If you're experiencing ringing in your ear, hearing loss and dizziness, you may be suffering from a condition called Meniere’s disease.
What is Meniere’s disease?
Meniere’s disease is a condition that comes on for no known reason but can cause hearing loss, vertigo, tinnitus and pressure inside the ear.
Meniere’s disease is a condition estimated to affect one in 1,000 people in the UK. The disorder affects everybody differently, and for different periods of time.
According to General Practitioner Dr Jeff Foster, “Meniere's disease is a disorder of the inner ear caused by a change in fluid pressure in the areas that help us balance. It affects men and women equally and symptoms usually begin when people are aged between 30 and 50".
Causes of Meniere’s disease
The exact causes of Meniere’s disease are unknown, but it is thought to be caused by an increase of pressure in the ear due to unbalanced and abnormal fluid in the inner ear.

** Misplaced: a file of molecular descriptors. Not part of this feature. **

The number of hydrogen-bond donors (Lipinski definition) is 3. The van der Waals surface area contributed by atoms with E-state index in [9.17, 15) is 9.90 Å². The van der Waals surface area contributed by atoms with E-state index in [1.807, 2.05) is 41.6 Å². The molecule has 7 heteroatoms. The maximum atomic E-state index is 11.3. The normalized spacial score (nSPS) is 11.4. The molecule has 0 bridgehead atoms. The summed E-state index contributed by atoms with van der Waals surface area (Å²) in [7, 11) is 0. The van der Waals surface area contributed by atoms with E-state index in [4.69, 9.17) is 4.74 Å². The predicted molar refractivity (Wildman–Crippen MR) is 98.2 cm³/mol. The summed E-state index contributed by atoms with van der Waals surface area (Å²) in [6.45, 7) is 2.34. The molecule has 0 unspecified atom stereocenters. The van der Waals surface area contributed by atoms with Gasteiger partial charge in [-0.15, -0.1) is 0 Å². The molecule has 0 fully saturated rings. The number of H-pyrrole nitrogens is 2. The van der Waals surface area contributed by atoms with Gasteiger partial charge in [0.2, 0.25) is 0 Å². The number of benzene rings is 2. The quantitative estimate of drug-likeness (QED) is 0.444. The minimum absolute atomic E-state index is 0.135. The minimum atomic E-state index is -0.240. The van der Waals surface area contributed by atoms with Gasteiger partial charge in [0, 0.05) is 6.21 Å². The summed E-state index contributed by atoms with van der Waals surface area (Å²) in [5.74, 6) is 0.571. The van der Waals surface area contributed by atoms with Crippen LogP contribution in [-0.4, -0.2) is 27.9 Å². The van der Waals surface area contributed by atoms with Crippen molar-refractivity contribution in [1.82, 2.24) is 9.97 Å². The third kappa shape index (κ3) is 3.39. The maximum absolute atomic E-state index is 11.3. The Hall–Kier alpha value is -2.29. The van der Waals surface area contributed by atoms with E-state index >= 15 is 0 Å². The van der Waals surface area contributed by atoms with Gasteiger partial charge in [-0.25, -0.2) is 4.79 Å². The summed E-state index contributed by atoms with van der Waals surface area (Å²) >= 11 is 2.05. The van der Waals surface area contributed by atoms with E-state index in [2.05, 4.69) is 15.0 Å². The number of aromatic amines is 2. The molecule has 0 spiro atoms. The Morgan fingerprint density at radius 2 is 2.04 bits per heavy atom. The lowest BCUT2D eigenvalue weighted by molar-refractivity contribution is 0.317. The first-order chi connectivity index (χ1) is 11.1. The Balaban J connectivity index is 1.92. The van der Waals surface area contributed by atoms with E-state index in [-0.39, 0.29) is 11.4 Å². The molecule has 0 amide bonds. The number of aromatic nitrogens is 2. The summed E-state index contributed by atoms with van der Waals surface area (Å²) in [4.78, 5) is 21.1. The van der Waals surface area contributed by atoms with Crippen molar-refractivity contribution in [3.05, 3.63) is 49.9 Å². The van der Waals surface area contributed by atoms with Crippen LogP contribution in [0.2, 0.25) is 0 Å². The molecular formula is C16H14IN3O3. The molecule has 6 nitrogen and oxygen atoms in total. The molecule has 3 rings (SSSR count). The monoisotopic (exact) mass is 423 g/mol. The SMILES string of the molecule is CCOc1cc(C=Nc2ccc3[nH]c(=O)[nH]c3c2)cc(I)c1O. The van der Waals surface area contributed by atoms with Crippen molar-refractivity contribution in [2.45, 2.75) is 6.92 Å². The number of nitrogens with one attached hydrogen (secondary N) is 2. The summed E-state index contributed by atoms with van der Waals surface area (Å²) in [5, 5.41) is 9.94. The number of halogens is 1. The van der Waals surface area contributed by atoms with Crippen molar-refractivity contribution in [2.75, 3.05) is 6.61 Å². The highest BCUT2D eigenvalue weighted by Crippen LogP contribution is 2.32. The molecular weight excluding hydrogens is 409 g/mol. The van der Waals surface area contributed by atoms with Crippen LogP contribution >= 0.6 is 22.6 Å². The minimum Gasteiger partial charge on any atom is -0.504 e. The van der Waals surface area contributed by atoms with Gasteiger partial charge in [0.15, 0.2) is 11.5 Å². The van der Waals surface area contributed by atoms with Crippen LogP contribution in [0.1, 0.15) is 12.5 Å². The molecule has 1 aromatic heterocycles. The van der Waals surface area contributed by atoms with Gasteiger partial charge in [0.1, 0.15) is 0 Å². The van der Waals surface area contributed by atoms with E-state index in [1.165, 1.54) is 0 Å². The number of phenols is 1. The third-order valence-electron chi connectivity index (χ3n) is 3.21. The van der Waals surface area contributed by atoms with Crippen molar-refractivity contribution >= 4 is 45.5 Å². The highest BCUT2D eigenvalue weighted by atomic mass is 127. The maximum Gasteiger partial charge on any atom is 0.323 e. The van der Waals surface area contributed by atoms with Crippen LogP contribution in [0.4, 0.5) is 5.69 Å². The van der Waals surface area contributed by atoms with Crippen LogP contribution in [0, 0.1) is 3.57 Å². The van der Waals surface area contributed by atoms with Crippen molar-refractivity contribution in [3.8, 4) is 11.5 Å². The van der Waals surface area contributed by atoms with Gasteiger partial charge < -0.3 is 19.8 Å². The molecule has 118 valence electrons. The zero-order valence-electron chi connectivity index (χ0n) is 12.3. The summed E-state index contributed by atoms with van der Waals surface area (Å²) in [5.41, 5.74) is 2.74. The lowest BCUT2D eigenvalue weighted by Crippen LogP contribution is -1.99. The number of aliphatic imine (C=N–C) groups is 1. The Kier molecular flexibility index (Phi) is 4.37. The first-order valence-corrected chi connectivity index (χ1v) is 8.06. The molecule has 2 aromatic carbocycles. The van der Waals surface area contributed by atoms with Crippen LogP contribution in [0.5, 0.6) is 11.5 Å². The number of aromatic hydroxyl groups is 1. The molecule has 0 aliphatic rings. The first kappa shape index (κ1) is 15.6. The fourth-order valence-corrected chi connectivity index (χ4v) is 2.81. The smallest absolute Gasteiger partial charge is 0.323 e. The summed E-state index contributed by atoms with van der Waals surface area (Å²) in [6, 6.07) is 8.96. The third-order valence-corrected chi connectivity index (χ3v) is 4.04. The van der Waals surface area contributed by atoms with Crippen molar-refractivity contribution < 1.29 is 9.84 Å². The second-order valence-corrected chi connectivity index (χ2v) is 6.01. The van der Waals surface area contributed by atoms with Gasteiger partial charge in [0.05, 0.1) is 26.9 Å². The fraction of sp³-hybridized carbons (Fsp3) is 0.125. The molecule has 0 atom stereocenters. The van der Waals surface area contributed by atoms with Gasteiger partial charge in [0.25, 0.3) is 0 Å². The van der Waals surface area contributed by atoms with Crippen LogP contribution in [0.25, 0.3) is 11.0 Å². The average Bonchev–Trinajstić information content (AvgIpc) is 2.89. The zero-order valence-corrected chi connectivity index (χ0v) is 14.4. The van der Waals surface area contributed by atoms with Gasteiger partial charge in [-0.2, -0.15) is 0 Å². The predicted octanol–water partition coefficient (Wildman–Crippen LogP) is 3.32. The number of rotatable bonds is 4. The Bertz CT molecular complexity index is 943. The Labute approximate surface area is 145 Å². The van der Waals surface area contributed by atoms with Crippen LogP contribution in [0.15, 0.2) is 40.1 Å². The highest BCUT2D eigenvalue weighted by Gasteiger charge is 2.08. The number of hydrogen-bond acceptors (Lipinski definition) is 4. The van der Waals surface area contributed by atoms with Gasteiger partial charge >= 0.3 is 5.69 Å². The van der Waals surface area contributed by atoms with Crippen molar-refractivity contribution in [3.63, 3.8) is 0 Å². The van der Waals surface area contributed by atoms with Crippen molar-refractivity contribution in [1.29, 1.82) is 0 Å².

Although the exact cause of the condition is unknown, Dr Foster explains that “food allergies, autoimmune disease, like lupus or rheumatoid arthritis, family history” may increase the risk of developing the disorder.
Dr Foster also suggests that "there is an association between chronic migraine (opens in new tab) and Meniere’s disease", although there is no evidence to support this claim.
How long does a Meniere’s attack last?
Meniere’s disease is episodic in nature. Attacks are sudden and often unpredictable. Generally, the severity of Meniere’s symptoms differ from person to person, but usually individuals experience more attacks of the disorder during the first few years of suffering with Meniere’s disease, and then Meniere's attacks decrease in frequency over time.